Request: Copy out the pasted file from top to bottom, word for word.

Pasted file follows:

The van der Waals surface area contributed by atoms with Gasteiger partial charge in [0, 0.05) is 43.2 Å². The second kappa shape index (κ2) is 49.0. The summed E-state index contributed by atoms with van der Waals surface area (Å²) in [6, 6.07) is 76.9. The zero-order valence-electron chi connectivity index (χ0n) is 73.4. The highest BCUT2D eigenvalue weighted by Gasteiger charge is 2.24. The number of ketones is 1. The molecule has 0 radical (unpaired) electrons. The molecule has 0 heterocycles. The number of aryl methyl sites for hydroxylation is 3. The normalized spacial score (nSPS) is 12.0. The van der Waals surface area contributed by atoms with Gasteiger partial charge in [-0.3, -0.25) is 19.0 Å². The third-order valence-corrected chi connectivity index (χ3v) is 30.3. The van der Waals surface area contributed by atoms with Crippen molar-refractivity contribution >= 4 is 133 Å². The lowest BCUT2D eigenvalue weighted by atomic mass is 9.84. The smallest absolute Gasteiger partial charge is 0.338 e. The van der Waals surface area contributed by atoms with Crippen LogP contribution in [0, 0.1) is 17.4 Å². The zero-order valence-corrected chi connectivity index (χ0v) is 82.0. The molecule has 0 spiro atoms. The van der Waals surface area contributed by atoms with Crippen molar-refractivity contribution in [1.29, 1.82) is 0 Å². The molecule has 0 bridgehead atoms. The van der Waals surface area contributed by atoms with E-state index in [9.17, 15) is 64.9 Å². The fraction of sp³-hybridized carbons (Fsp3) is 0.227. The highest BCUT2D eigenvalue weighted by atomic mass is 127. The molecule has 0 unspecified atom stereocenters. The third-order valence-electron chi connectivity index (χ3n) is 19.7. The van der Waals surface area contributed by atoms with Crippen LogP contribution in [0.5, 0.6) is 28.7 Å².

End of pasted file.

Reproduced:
The van der Waals surface area contributed by atoms with Gasteiger partial charge in [0, 0.05) is 43.2 Å². The second kappa shape index (κ2) is 49.0. The summed E-state index contributed by atoms with van der Waals surface area (Å²) in [6, 6.07) is 76.9. The zero-order valence-electron chi connectivity index (χ0n) is 73.4. The highest BCUT2D eigenvalue weighted by Gasteiger charge is 2.24. The number of ketones is 1. The molecule has 0 radical (unpaired) electrons. The molecule has 0 heterocycles. The number of aryl methyl sites for hydroxylation is 3. The normalized spacial score (nSPS) is 12.0. The van der Waals surface area contributed by atoms with Gasteiger partial charge in [-0.3, -0.25) is 19.0 Å². The third-order valence-corrected chi connectivity index (χ3v) is 30.3. The van der Waals surface area contributed by atoms with Crippen molar-refractivity contribution >= 4 is 133 Å². The lowest BCUT2D eigenvalue weighted by atomic mass is 9.84. The smallest absolute Gasteiger partial charge is 0.338 e. The van der Waals surface area contributed by atoms with Crippen LogP contribution in [0, 0.1) is 17.4 Å². The zero-order valence-corrected chi connectivity index (χ0v) is 82.0. The molecule has 0 spiro atoms. The van der Waals surface area contributed by atoms with Crippen molar-refractivity contribution in [1.29, 1.82) is 0 Å². The molecule has 0 bridgehead atoms. The van der Waals surface area contributed by atoms with E-state index in [9.17, 15) is 64.9 Å². The fraction of sp³-hybridized carbons (Fsp3) is 0.227. The highest BCUT2D eigenvalue weighted by atomic mass is 127. The molecule has 0 unspecified atom stereocenters. The third-order valence-electron chi connectivity index (χ3n) is 19.7. The van der Waals surface area contributed by atoms with Crippen LogP contribution in [0.5, 0.6) is 28.7 Å².